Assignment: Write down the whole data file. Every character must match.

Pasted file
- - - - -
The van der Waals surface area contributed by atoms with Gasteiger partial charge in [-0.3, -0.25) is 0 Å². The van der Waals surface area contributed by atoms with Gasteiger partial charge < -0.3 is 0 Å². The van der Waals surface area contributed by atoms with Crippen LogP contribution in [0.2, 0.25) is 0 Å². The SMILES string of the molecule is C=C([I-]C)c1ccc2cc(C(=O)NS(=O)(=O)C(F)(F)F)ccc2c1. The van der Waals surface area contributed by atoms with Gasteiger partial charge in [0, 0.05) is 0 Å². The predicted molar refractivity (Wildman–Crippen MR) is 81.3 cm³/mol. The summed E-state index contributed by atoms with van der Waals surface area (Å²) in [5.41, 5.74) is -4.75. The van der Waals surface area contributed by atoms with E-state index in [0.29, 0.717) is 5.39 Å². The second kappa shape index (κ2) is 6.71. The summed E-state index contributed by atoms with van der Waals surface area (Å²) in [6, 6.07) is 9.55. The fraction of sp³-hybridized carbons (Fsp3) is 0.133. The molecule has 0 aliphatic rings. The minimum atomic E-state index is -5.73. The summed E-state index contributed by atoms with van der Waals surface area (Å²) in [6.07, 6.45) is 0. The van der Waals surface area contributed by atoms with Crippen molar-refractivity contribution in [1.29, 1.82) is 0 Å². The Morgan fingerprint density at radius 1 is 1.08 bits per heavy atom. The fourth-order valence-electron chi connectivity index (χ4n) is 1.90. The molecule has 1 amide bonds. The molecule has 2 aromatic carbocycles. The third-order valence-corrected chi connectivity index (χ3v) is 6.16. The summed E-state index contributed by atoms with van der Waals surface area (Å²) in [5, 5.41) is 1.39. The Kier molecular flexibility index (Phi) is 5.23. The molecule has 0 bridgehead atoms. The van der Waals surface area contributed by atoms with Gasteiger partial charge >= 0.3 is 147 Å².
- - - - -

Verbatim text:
The van der Waals surface area contributed by atoms with Gasteiger partial charge in [-0.3, -0.25) is 0 Å². The van der Waals surface area contributed by atoms with Gasteiger partial charge < -0.3 is 0 Å². The van der Waals surface area contributed by atoms with Crippen LogP contribution in [0.2, 0.25) is 0 Å². The SMILES string of the molecule is C=C([I-]C)c1ccc2cc(C(=O)NS(=O)(=O)C(F)(F)F)ccc2c1. The van der Waals surface area contributed by atoms with Gasteiger partial charge in [0, 0.05) is 0 Å². The predicted molar refractivity (Wildman–Crippen MR) is 81.3 cm³/mol. The summed E-state index contributed by atoms with van der Waals surface area (Å²) in [5.41, 5.74) is -4.75. The van der Waals surface area contributed by atoms with E-state index in [0.29, 0.717) is 5.39 Å². The second kappa shape index (κ2) is 6.71. The summed E-state index contributed by atoms with van der Waals surface area (Å²) in [6, 6.07) is 9.55. The fraction of sp³-hybridized carbons (Fsp3) is 0.133. The molecule has 0 aliphatic rings. The minimum atomic E-state index is -5.73. The summed E-state index contributed by atoms with van der Waals surface area (Å²) in [6.07, 6.45) is 0. The van der Waals surface area contributed by atoms with Crippen molar-refractivity contribution in [1.29, 1.82) is 0 Å². The Morgan fingerprint density at radius 1 is 1.08 bits per heavy atom. The fourth-order valence-electron chi connectivity index (χ4n) is 1.90. The molecule has 1 amide bonds. The molecule has 2 aromatic carbocycles. The third-order valence-corrected chi connectivity index (χ3v) is 6.16. The summed E-state index contributed by atoms with van der Waals surface area (Å²) in [5, 5.41) is 1.39. The Kier molecular flexibility index (Phi) is 5.23. The molecule has 0 bridgehead atoms. The van der Waals surface area contributed by atoms with Gasteiger partial charge >= 0.3 is 147 Å².